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The phosphate transporter PiT1 (Slc20a1) revealed as a new essential gene for mouse liver development.

Beck L, Leroy C, Beck-Cormier S, Forand A, Salaün C, Paris N, Bernier A, Ureña-Torres P, Prié D, Ollero M, Coulombel L, Friedlander G - PLoS ONE (2010)

Bottom Line: In contrast, mutant fetal livers display decreased proliferation and massive apoptosis.Animals carrying two copies of hypomorphic PiT1 alleles (resulting in 15% PiT1 expression comparing to wild-type animals) survive at birth but are growth-retarded and anemic.This work is the first to illustrate a specific in vivo role for PiT1 by uncovering it as being a critical gene for normal developmental liver growth.

View Article: PubMed Central - PubMed

Affiliation: INSERM, U845, Centre de Recherche Croissance et Signalisation, Paris, France. laurent.beck@inserm.fr

ABSTRACT

Background: PiT1 (or SLC20a1) encodes a widely expressed plasma membrane protein functioning as a high-affinity Na(+)-phosphate (Pi) cotransporter. As such, PiT1 is often considered as a ubiquitous supplier of Pi for cellular needs regardless of the lack of experimental data. Although the importance of PiT1 in mineralizing processes have been demonstrated in vitro in osteoblasts, chondrocytes and vascular smooth muscle cells, in vivo evidence is missing.

Methodology/principal findings: To determine the in vivo function of PiT1, we generated an allelic series of PiT1 mutations in mice by combination of wild-type, hypomorphic and PiT1 alleles expressing from 100% to 0% of PiT1. In this report we show that complete deletion of PiT1 results in embryonic lethality at E12.5. PiT1-deficient embryos display severely hypoplastic fetal livers and subsequent reduced hematopoiesis resulting in embryonic death from anemia. We show that the anemia is not due to placental, yolk sac or vascular defects and that hematopoietic progenitors have no cell-autonomous defects in proliferation and differentiation. In contrast, mutant fetal livers display decreased proliferation and massive apoptosis. Animals carrying two copies of hypomorphic PiT1 alleles (resulting in 15% PiT1 expression comparing to wild-type animals) survive at birth but are growth-retarded and anemic. The combination of both hypomorphic and alleles in heterozygous compounds results in late embryonic lethality (E14.5-E16.5) with phenotypic features intermediate between and hypomorphic mice. In the three mouse lines generated we could not evidence defects in early skeleton formation.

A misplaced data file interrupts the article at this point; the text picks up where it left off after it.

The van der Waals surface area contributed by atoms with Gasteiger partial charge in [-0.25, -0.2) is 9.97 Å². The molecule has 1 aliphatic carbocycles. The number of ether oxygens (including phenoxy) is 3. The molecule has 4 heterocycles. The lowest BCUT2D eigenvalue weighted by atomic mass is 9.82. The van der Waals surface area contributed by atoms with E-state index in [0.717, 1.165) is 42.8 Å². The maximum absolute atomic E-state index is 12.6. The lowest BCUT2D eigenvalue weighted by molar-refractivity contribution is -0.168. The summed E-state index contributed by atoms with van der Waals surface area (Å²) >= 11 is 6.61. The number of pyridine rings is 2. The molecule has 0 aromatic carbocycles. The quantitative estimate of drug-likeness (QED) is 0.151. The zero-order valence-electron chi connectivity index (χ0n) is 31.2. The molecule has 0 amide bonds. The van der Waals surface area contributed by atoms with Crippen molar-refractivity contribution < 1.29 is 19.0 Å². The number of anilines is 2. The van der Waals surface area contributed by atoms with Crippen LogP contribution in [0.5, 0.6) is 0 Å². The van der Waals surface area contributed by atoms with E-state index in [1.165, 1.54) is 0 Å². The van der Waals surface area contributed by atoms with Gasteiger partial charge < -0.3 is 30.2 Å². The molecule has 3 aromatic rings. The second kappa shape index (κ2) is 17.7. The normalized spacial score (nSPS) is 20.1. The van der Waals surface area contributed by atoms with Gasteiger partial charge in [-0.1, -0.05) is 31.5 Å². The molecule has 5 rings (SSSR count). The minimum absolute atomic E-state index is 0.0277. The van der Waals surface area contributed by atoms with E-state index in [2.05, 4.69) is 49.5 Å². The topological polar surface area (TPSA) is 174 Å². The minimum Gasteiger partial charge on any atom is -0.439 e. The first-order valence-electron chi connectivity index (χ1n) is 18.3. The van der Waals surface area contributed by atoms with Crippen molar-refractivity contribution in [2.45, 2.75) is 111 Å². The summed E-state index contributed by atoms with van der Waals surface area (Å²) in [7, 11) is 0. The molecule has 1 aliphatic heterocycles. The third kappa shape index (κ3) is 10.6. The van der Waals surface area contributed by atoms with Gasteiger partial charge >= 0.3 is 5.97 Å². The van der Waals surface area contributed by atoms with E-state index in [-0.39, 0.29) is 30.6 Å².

Conclusion/significance: This work is the first to illustrate a specific in vivo role for PiT1 by uncovering it as being a critical gene for normal developmental liver growth.

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Related in: MedlinePlus

Impaired PiT1 expression in mice does not affect early skeleton development.(A–B) Alcian blue staining of PiT1+/+ and PiT1Δ5/Δ5 E12.5 whole embryos. (C–H) Alcian blue staining of PiT1+/+ and PiT1neo/Δ5 E15.5 whole embryos. Higher magnification views (E–H) demonstrate no difference in skeletal development of the heterozygous compounds. (I–L) Alcian blue and alizarin red S double staining of one-day old PiT1+/+ and PiT1neo/neo newborn pups. Note the lack of alizarin red staining in humerus, verterbraes, cranial vault and upper facial skeleton (black arrows). (M–N) Alcian blue and alizarin red S double staining of 15-day old PiT1+/+ and PiT1neo/neo mice. No staining difference could be evidenced anymore.